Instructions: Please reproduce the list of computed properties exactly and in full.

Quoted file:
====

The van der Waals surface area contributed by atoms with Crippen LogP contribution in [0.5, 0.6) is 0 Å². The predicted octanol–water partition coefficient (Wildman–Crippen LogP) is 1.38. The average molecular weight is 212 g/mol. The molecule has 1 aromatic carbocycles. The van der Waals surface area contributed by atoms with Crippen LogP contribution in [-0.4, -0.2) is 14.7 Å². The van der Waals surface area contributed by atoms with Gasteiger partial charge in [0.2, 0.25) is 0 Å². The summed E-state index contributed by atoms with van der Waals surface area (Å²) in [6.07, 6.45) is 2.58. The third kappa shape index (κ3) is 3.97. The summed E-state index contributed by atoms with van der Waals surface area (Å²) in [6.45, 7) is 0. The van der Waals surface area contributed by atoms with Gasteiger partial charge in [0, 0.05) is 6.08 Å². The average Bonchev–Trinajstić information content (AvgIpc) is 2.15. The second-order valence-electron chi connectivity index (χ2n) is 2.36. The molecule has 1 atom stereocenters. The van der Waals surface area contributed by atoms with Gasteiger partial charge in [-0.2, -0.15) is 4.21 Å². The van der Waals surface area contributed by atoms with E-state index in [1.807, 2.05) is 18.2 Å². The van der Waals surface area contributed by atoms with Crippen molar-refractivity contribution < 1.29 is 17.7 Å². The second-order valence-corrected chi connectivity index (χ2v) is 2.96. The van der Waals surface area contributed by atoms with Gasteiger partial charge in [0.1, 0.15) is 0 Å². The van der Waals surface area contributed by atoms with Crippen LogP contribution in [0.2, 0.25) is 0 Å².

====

The van der Waals surface area contributed by atoms with Crippen LogP contribution in [0.5, 0.6) is 0 Å². The predicted octanol–water partition coefficient (Wildman–Crippen LogP) is 1.38. The average molecular weight is 212 g/mol. The molecule has 1 aromatic carbocycles. The van der Waals surface area contributed by atoms with Crippen LogP contribution in [-0.4, -0.2) is 14.7 Å². The van der Waals surface area contributed by atoms with Gasteiger partial charge in [0.2, 0.25) is 0 Å². The summed E-state index contributed by atoms with van der Waals surface area (Å²) in [6.07, 6.45) is 2.58. The third kappa shape index (κ3) is 3.97. The summed E-state index contributed by atoms with van der Waals surface area (Å²) in [6.45, 7) is 0. The van der Waals surface area contributed by atoms with Gasteiger partial charge in [0, 0.05) is 6.08 Å². The average Bonchev–Trinajstić information content (AvgIpc) is 2.15. The second-order valence-electron chi connectivity index (χ2n) is 2.36. The molecule has 1 atom stereocenters. The van der Waals surface area contributed by atoms with Gasteiger partial charge in [-0.2, -0.15) is 4.21 Å². The van der Waals surface area contributed by atoms with E-state index in [1.807, 2.05) is 18.2 Å². The van der Waals surface area contributed by atoms with Crippen molar-refractivity contribution < 1.29 is 17.7 Å². The second-order valence-corrected chi connectivity index (χ2v) is 2.96. The van der Waals surface area contributed by atoms with Gasteiger partial charge in [0.1, 0.15) is 0 Å². The van der Waals surface area contributed by atoms with Crippen LogP contribution in [0.2, 0.25) is 0 Å².